Adelaide:BCCI has come under immense criticism for their high handedness in working out a deal with Cricket Australia over letting of Harbhanjan Singh's racial abuse charge.
Justice John Hansen's downgraded verdict of racial abuse to general abuse charge against Harbhajan and let the Indian off the hook.
Hansen, though has now completely refuted the suggestion that he handed out the minimal punishment, because of an agreement between BCCI and Cricket Australia and has said that the decision was completely his own independent decision.
Hansen also said that Symonds was determined to get involved in the on-field spat between Harbhajan and Brett Lee and it was Symonds who provoked Harbhajan, in reply to which the Indian abused him.
In fact the Judge Hansen indicated that even if Harbhajan called Symonds a "monkey" it would not constitute racism.
It's now clear that Harbhajan wasn't let off the hook for racism for lack of evidence but because of hectic lobbying by the BCCI.
NDTV now has new details of what really transpired between Cricket Australia and the BCCI as they tried to resolve the Harbhajan hearing.
The BCCI led by former board president I S Bindra worked all through Monday night trying to get the Australian players to tone down the charge against Harbhajan.
Meanwhile, Cricket Australia warned its players that if they were sued for losses by host broadcaster ESPN in case India pulled out, then it might take upto 10 years to recover the money.
Clearly the Australian players gave in, though reluctantly. Symonds and Harbhjajan issued a joint statement just before the hearing saying that they would want the charges to be dropped.
However, the Australian players are now angry that they were forced into this compromise by Cricket Australia apparently they were led to believe that Harbhajan Singh would make an apology. However, the Indian team refused to let Harbhajan do that.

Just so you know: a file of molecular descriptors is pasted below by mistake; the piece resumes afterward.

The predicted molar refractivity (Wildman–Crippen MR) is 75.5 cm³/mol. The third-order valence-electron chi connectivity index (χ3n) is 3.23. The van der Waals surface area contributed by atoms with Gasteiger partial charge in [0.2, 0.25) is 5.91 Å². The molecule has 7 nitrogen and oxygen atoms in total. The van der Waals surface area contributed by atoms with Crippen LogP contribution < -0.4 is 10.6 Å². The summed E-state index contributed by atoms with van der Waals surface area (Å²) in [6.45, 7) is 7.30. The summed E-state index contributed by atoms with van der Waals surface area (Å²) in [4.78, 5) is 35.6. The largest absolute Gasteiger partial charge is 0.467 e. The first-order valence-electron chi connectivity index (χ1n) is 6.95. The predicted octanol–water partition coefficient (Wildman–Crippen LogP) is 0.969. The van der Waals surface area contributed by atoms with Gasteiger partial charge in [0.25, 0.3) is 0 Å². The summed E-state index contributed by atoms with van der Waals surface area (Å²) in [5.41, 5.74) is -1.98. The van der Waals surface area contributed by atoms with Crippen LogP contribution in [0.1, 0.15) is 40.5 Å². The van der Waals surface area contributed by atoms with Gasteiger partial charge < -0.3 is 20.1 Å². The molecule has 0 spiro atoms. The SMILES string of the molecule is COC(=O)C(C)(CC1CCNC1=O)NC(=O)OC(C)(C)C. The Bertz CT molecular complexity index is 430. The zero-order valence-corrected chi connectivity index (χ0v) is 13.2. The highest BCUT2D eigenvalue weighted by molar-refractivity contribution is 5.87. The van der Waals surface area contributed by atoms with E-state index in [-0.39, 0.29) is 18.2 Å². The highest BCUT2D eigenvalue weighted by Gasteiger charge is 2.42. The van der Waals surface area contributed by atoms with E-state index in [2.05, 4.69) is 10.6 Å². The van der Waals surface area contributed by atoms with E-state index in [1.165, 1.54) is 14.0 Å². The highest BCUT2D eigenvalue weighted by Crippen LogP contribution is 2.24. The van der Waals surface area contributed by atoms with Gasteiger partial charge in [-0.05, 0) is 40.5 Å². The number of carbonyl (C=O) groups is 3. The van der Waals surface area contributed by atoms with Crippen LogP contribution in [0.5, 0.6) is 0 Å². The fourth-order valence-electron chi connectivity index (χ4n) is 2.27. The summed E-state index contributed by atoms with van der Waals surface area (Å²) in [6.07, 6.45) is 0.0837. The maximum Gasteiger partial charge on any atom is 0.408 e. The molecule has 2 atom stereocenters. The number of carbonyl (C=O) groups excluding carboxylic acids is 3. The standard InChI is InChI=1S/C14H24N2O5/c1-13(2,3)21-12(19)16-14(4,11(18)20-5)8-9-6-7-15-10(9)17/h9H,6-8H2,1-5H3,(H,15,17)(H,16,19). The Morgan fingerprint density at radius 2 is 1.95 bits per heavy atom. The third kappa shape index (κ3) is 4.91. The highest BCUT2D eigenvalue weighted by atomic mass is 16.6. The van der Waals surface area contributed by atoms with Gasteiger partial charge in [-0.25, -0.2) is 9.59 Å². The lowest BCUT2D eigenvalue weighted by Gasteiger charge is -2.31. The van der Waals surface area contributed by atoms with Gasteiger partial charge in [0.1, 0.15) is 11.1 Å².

So, clearly its tense times even during the one day series, NDTV has learnt that board officials have told the Indians to watch their aggression levels.
Sreesanth and Harbhajan have been told in particular to watch what they say.
Cricket Australia is facing scathing attacks not just from furious players but also the Australian media for bowing down to the BCCI's enormous clout and letting Harbhajan off the hook with minimal punishment.
Cricket Columnist Peter Roebuck writes, "India's performance in chartering a plane to take the players back home in case of a finding against them is among the most nakedly aggressive actions in the history of a notoriously fractious game. If this is the way Indian cricket intends to conduct its affairs, God help cricket."
Alex Brown of the Sydney Morning Herald writes, "If there was any question about who wielded the power within international cricket, it was answered emphatically yesterday. India, which accounts for up to 70 per cent of the game's global revenue, completed a comprehensive victory over the International Cricket Council and Cricket Australia by having Harbhajan Singh's racism ban downgraded to a lesser charge of misconduct."
The Indian cricket board's high-handedness in handling the Harbhajan controversy is coming in for a great deal of criticism from many.